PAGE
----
Assumed Alignment and Assumed Datum on a Print

K

kay-hh

#1
Hello! No doubt somebody has posted something similar on this forum at some time or another, but I sure can't find it. I am hoping that I can get a definitive answer here because I seem to find myself stuck between two opinions that both make sense to me.

I have attached a sketch that depicts an assembly of two tubes attached to each other at the end, each with a bracket. the surface of one of the brackets is datum A and the hole in the same bracket is datum B. There is no other datum shown on the drawing, but there is a dotted line going through the center of the attached tubes. There is a true position callout on the hole of the second bracket and a basic dimension showing the distance between the holes, but not the distance from the centerline of the tube to the holes. The hole that is -B- is referenced, but not the hole we are checking(which is also 70). Size and location of both holes are fully drawn out and controlled on sub-assembly drawings.

So, my dilemma: The guys in the met lab say that the dotted line is an assumed datum, so the part is set up on plane -A-, aligned with the tube center line and true position is calculated using data derived from both the X (200) and Y (70). My design engineer says, nope, the Y(70) is controlled at the sub-assembly level, hence no basic dimension for this on the drawing. This is a straight line true position. Set up the part on datum A, call B zero and measure the shortest distance to the hole in the 2nd bracket.

Based on the function of the part, I agree with the design engineers intent, but I am really not sure if he drew it correctly or I need to request a drawing change. Either way, I am going to have to fully understand it myself in order to explain it to one of them. And if I do need a drawing change, what would best fit the intent?

Thank you so much! (boy, I hope the guys in the met lab are not reading this!)
 

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howste

Thaumaturge
Super Moderator
#2
I see no reason to assume that the tube center line has anything to do with the true position callout. If it was supposed to be a datum it should have been called out as a datum. I don't claim to be a GD&T expert, but as it's drawn I would interpret it the way the design engineer did.
 

Stijloor

Staff member
Super Moderator
#3
Hello! No doubt somebody has posted something similar on this forum at some time or another, but I sure can't find it. I am hoping that I can get a definitive answer here because I seem to find myself stuck between two opinions that both make sense to me.

I have attached a sketch that depicts an assembly of two tubes attached to each other at the end, each with a bracket. the surface of one of the brackets is datum A and the hole in the same bracket is datum B. There is no other datum shown on the drawing, but there is a dotted line going through the center of the attached tubes. There is a true position callout on the hole of the second bracket and a basic dimension showing the distance between the holes, but not the distance from the centerline of the tube to the holes. The hole that is -B- is referenced, but not the hole we are checking(which is also 70). Size and location of both holes are fully drawn out and controlled on sub-assembly drawings.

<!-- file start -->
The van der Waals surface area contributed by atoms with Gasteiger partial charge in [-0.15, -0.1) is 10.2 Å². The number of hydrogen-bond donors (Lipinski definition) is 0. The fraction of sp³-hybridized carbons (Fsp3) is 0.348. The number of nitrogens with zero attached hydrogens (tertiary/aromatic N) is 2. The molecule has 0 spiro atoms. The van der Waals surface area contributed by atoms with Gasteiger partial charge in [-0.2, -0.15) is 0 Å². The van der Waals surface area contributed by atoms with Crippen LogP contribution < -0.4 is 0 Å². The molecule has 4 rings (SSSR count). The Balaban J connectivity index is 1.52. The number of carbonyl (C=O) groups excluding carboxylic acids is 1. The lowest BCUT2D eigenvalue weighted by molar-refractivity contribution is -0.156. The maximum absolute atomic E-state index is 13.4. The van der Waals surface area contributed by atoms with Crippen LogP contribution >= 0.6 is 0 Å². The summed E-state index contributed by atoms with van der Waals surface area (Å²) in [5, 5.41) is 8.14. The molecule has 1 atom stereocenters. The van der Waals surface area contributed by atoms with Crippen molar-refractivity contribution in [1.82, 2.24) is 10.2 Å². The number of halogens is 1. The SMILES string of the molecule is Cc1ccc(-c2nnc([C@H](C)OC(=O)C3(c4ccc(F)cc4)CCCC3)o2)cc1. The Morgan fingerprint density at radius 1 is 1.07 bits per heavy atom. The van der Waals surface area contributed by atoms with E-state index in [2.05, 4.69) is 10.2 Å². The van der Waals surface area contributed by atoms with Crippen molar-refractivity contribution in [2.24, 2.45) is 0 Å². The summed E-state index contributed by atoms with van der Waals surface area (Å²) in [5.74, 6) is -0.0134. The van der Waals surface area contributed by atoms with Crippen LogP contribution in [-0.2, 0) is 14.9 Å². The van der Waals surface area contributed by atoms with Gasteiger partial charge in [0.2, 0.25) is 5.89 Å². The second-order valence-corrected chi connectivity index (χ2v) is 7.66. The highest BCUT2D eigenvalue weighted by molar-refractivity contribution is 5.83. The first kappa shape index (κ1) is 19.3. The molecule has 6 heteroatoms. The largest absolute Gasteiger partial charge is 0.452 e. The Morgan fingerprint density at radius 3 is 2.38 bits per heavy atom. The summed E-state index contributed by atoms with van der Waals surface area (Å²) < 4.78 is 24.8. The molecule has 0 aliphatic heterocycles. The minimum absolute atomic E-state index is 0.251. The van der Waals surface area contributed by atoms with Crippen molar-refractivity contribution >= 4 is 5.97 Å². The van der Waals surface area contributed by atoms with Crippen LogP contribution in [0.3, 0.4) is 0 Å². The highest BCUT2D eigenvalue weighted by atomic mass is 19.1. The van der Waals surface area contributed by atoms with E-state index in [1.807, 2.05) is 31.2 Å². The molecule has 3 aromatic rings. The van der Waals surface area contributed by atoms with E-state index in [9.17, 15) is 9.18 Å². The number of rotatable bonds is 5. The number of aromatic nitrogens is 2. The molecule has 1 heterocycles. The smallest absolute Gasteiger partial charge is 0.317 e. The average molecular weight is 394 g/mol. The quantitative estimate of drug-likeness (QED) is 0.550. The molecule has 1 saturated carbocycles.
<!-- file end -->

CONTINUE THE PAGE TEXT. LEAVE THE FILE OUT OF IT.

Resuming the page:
So, my dilemma: The guys in the met lab say that the dotted line is an assumed datum, so the part is set up on plane -A-, aligned with the tube center line and true position is calculated using data derived from both the X (200) and Y (70). My design engineer says, nope, the Y(70) is controlled at the sub-assembly level, hence no basic dimension for this on the drawing. This is a straight line true position. Set up the part on datum A, call B zero and measure the shortest distance to the hole in the 2nd bracket.

Based on the function of the part, I agree with the design engineers intent, but I am really not sure if he drew it correctly or I need to request a drawing change. Either way, I am going to have to fully understand it myself in order to explain it to one of them. And if I do need a drawing change, what would best fit the intent?

Thank you so much! (boy, I hope the guys in the met lab are not reading this!)
In order to inspect the part (hole location) 6 degrees of freedom must be constrained. The way it is drawn, the tube is still permitted to move along its axis (in a plane). The axis of the tube is not specified as a datum feature and can not be used to orient the part for proper inspection.

Imagine that this part is requested to be made by an external provider. They would immediately get on the phone and will ask a lot of questions.

GD&T is a very useful engineering language (which I have been teaching for many years ;)) but often greatly misunderstood. Engineers will not admit this.
 
Last edited:

optomist1

A Sea of Statistics
Trusted Information Resource
#4
Stijloor,

The intent; the part can only be gaged/setup/measured one way....so as to eliminate any question or confusion....correct?

BR,
Marty
 
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